Meteor strikes close to early missile warning radar at US Air Drive base in Greenland

A meteor strike final month brought on a 2.1 kiloton explosion subsequent to a US Air Drive base in Greenland that’s house to an early missile warning radar, however the facility was not harmed by the blast.

The US Air Drive confirmed the July 25 incident at Thule Air Base on Friday, reassuring Military Times: ‘Thule is okay.’

NASA‘s Jet Propulsion Laboratory included the strike in its ‘fireball report,’ indicating that an unknown object was touring at a velocity of 24.four kilometers per second (54,000mph) when it blew up, 43 kilometers (27 miles) above Thule’s missile detection system, simply earlier than midnight on July 25.

Point of impact: A meteor struck near early missile warning Thule Air Base in Greenland on July 25, causing a 2.1 kiloton blast (location pictured on the map)

Point of impact: A meteor struck near early missile warning Thule Air Base in Greenland on July 25, causing a 2.1 kiloton blast (location pictured on the map)

Level of affect: A meteor struck close to early missile warning Thule Air Base in Greenland on July 25, inflicting a 2.1 kiloton blast (location pictured on the map)

Hans Kristensen, director of the Nuclear Information Project at the Federation of American Scientists, joked that it was not 'a Russian first strike'

Hans Kristensen, director of the Nuclear Information Project at the Federation of American Scientists, joked that it was not 'a Russian first strike'

Hans Kristensen, director of the Nuclear Data Challenge on the Federation of American Scientists, joked that it was not ‘a Russian first strike’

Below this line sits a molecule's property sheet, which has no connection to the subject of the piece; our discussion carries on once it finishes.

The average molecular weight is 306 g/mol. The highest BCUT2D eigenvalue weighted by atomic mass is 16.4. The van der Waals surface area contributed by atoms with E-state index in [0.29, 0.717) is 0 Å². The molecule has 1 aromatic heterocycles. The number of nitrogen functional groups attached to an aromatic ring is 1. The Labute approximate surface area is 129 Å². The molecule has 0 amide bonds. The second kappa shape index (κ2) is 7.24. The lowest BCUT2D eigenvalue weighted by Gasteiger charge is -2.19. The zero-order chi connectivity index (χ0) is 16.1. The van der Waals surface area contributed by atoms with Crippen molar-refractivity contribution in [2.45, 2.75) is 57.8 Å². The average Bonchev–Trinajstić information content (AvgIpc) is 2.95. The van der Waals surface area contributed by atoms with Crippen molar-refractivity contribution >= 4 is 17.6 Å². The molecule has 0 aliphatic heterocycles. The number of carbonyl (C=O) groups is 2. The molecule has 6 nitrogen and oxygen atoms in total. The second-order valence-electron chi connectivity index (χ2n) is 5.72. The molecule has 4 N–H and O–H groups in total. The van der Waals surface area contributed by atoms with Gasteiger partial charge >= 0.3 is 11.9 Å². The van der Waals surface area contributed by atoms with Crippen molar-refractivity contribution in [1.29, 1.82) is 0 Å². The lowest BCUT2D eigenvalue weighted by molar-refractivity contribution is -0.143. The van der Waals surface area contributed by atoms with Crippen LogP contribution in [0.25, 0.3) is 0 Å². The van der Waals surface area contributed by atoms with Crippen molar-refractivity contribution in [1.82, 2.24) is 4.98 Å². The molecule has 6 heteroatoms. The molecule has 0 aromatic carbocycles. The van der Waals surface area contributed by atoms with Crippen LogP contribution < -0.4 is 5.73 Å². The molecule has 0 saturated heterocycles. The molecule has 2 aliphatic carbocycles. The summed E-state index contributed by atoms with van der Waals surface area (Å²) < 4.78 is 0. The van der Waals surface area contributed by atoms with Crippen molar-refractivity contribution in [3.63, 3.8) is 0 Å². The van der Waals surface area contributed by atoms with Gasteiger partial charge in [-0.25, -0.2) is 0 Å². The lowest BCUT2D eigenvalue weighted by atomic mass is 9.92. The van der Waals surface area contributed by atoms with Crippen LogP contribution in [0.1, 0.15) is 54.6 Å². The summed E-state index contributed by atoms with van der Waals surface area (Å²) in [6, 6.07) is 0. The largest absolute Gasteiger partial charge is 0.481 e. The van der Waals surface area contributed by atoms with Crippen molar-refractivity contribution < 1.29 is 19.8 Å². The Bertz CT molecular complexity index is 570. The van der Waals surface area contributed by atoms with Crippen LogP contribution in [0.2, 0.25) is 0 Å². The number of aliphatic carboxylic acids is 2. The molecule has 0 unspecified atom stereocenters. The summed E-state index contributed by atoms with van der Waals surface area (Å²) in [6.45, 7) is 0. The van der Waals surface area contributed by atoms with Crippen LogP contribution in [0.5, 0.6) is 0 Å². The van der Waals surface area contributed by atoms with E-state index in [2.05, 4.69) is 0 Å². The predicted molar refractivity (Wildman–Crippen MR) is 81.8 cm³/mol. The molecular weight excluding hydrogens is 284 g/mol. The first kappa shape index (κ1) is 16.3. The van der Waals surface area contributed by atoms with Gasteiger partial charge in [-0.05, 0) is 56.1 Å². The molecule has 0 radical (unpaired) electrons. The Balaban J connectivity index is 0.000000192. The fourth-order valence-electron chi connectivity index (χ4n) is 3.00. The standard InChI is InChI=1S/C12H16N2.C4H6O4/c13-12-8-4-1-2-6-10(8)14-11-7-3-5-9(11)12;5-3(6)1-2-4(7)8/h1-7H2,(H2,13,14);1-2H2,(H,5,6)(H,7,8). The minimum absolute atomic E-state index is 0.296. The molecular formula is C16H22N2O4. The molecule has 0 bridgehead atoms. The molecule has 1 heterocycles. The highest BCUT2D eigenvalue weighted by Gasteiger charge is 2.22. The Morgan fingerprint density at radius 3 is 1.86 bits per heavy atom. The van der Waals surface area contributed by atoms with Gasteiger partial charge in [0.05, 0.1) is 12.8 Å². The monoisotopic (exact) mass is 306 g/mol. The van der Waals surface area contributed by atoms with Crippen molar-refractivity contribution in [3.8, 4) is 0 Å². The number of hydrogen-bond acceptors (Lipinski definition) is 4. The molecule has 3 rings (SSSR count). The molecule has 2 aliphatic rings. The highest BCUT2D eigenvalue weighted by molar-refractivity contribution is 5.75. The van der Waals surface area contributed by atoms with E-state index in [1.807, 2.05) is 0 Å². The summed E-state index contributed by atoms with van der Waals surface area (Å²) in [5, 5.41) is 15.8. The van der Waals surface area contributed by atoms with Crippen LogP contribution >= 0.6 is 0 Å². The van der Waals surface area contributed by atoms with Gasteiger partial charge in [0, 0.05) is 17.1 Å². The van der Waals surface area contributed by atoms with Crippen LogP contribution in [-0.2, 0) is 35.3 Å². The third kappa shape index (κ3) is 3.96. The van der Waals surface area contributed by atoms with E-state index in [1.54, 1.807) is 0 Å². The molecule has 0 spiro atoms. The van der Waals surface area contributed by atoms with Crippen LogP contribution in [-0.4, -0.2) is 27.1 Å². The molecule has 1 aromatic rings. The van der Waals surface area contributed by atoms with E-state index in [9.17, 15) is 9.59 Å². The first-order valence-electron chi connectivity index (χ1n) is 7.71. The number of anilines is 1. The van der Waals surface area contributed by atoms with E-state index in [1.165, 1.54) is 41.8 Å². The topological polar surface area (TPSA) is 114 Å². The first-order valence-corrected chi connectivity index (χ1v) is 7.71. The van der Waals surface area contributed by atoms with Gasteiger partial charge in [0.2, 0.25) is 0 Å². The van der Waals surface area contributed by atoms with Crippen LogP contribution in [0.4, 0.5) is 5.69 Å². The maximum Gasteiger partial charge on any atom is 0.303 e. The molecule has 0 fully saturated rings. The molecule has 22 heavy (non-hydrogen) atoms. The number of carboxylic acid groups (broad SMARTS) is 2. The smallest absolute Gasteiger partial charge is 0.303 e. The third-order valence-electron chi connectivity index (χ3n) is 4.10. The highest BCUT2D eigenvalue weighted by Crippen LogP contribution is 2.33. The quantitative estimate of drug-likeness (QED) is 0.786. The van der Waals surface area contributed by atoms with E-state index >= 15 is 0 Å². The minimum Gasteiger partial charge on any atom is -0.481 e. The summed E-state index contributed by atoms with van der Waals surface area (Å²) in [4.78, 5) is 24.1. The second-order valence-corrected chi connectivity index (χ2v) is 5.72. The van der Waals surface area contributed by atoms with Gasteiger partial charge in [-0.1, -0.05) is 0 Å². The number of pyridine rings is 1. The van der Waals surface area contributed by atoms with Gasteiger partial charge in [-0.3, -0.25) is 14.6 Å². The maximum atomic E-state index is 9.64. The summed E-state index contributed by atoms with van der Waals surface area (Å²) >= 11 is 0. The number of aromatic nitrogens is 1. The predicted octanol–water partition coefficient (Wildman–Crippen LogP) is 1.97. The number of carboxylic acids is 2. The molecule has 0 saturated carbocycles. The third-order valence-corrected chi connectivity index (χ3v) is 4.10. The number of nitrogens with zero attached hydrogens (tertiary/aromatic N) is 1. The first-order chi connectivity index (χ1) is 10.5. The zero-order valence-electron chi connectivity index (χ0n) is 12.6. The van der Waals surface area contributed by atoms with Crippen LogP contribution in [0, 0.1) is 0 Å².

NASA's Jet Propulsion Laboratory included the July 25 strike in its 'fireball report'

NASA's Jet Propulsion Laboratory included the July 25 strike in its 'fireball report'

NASA’s Jet Propulsion Laboratory included the July 25 strike in its ‘fireball report’

Hans Kristensen, director of the Nuclear Data Challenge on the Federation of American Scientists, tweeted in regards to the meteor strike on Wednesday.

‘We’re nonetheless right here, so that they accurately concluded it was not a Russian first strike,’ he quipped. ‘There are almost 2,000 nukes on alert, able to launch.’

There have been no stories of any harm at Thule Air Base, which is the US army’s northernmost set up, located 750 north of the Arctic Circle.

The ability homes the Division of Protection’s community of sensors designed to detect incoming missiles.

Different capabilities carried out by the air base embrace house surveillance and ‘house management to North American Aerospace Protection Command and Air Drive House Command,’ in response to a army website.

Frozen landscape: Thule Air Base is the US military’s northernmost installation, situated 750 north of the Arctic Circle

Frozen landscape: Thule Air Base is the US military’s northernmost installation, situated 750 north of the Arctic Circle

Frozen panorama: Thule Air Base is the US army’s northernmost set up, located 750 north of the Arctic Circle

 

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